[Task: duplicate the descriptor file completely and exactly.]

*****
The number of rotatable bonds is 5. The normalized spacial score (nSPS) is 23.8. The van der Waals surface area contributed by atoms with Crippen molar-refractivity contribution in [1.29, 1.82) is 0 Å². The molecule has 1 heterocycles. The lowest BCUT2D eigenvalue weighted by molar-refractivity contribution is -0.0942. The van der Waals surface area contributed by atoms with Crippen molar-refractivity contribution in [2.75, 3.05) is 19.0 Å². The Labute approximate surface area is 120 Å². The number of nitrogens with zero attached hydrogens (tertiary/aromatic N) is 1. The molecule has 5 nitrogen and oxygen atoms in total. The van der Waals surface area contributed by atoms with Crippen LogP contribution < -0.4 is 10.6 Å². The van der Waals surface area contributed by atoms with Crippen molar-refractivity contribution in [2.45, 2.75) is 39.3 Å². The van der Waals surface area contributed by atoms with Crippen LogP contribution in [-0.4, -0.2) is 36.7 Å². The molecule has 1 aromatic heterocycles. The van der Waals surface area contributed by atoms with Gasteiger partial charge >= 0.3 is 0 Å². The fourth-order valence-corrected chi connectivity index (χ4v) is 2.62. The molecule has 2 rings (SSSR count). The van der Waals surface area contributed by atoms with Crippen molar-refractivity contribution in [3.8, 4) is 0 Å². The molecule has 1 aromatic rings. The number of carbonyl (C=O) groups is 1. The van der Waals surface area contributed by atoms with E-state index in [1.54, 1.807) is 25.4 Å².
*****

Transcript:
The number of rotatable bonds is 5. The normalized spacial score (nSPS) is 23.8. The van der Waals surface area contributed by atoms with Crippen molar-refractivity contribution in [1.29, 1.82) is 0 Å². The molecule has 1 heterocycles. The lowest BCUT2D eigenvalue weighted by molar-refractivity contribution is -0.0942. The van der Waals surface area contributed by atoms with Crippen molar-refractivity contribution in [2.75, 3.05) is 19.0 Å². The Labute approximate surface area is 120 Å². The number of nitrogens with zero attached hydrogens (tertiary/aromatic N) is 1. The molecule has 5 nitrogen and oxygen atoms in total. The van der Waals surface area contributed by atoms with Crippen LogP contribution < -0.4 is 10.6 Å². The van der Waals surface area contributed by atoms with Crippen molar-refractivity contribution in [2.45, 2.75) is 39.3 Å². The van der Waals surface area contributed by atoms with Crippen LogP contribution in [-0.4, -0.2) is 36.7 Å². The molecule has 1 aromatic heterocycles. The van der Waals surface area contributed by atoms with Gasteiger partial charge >= 0.3 is 0 Å². The fourth-order valence-corrected chi connectivity index (χ4v) is 2.62. The molecule has 2 rings (SSSR count). The van der Waals surface area contributed by atoms with Crippen molar-refractivity contribution in [3.8, 4) is 0 Å². The molecule has 1 aromatic rings. The number of carbonyl (C=O) groups is 1. The van der Waals surface area contributed by atoms with E-state index in [1.54, 1.807) is 25.4 Å².